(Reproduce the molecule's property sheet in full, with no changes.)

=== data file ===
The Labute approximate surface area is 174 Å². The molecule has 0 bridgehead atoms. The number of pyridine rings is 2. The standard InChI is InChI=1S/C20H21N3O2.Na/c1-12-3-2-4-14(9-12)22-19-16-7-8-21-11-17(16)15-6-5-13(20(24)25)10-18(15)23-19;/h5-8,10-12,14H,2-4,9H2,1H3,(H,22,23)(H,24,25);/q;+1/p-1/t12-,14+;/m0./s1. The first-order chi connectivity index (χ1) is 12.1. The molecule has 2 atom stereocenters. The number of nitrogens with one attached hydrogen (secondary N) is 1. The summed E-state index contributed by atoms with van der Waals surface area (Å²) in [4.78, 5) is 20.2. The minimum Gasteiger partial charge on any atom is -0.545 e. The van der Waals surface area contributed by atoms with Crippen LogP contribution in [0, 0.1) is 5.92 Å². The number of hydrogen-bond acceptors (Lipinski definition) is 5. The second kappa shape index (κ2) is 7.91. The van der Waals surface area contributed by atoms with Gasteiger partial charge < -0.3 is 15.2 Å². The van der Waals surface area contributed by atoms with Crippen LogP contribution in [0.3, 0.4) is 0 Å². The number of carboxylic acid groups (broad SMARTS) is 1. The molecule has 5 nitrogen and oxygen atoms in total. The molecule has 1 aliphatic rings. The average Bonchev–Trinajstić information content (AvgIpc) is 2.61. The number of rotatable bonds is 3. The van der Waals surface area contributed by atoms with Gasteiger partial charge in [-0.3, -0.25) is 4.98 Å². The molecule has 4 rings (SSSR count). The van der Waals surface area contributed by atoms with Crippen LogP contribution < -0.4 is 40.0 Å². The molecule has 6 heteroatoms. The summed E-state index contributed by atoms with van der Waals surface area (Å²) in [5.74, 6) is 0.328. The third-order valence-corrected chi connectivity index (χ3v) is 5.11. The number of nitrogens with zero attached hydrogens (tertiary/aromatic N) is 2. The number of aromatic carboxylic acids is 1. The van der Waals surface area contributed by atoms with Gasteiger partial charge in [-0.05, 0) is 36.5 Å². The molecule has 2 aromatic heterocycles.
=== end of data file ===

The Labute approximate surface area is 174 Å². The molecule has 0 bridgehead atoms. The number of pyridine rings is 2. The standard InChI is InChI=1S/C20H21N3O2.Na/c1-12-3-2-4-14(9-12)22-19-16-7-8-21-11-17(16)15-6-5-13(20(24)25)10-18(15)23-19;/h5-8,10-12,14H,2-4,9H2,1H3,(H,22,23)(H,24,25);/q;+1/p-1/t12-,14+;/m0./s1. The first-order chi connectivity index (χ1) is 12.1. The molecule has 2 atom stereocenters. The number of nitrogens with one attached hydrogen (secondary N) is 1. The summed E-state index contributed by atoms with van der Waals surface area (Å²) in [4.78, 5) is 20.2. The minimum Gasteiger partial charge on any atom is -0.545 e. The van der Waals surface area contributed by atoms with Crippen LogP contribution in [0, 0.1) is 5.92 Å². The number of hydrogen-bond acceptors (Lipinski definition) is 5. The second kappa shape index (κ2) is 7.91. The van der Waals surface area contributed by atoms with Gasteiger partial charge < -0.3 is 15.2 Å². The van der Waals surface area contributed by atoms with Crippen LogP contribution in [0.3, 0.4) is 0 Å². The number of carboxylic acid groups (broad SMARTS) is 1. The molecule has 5 nitrogen and oxygen atoms in total. The molecule has 1 aliphatic rings. The average Bonchev–Trinajstić information content (AvgIpc) is 2.61. The number of rotatable bonds is 3. The van der Waals surface area contributed by atoms with Gasteiger partial charge in [-0.3, -0.25) is 4.98 Å². The molecule has 4 rings (SSSR count). The van der Waals surface area contributed by atoms with Crippen LogP contribution < -0.4 is 40.0 Å². The molecule has 6 heteroatoms. The summed E-state index contributed by atoms with van der Waals surface area (Å²) in [5.74, 6) is 0.328. The third-order valence-corrected chi connectivity index (χ3v) is 5.11. The number of nitrogens with zero attached hydrogens (tertiary/aromatic N) is 2. The number of aromatic carboxylic acids is 1. The van der Waals surface area contributed by atoms with Gasteiger partial charge in [-0.05, 0) is 36.5 Å². The molecule has 2 aromatic heterocycles.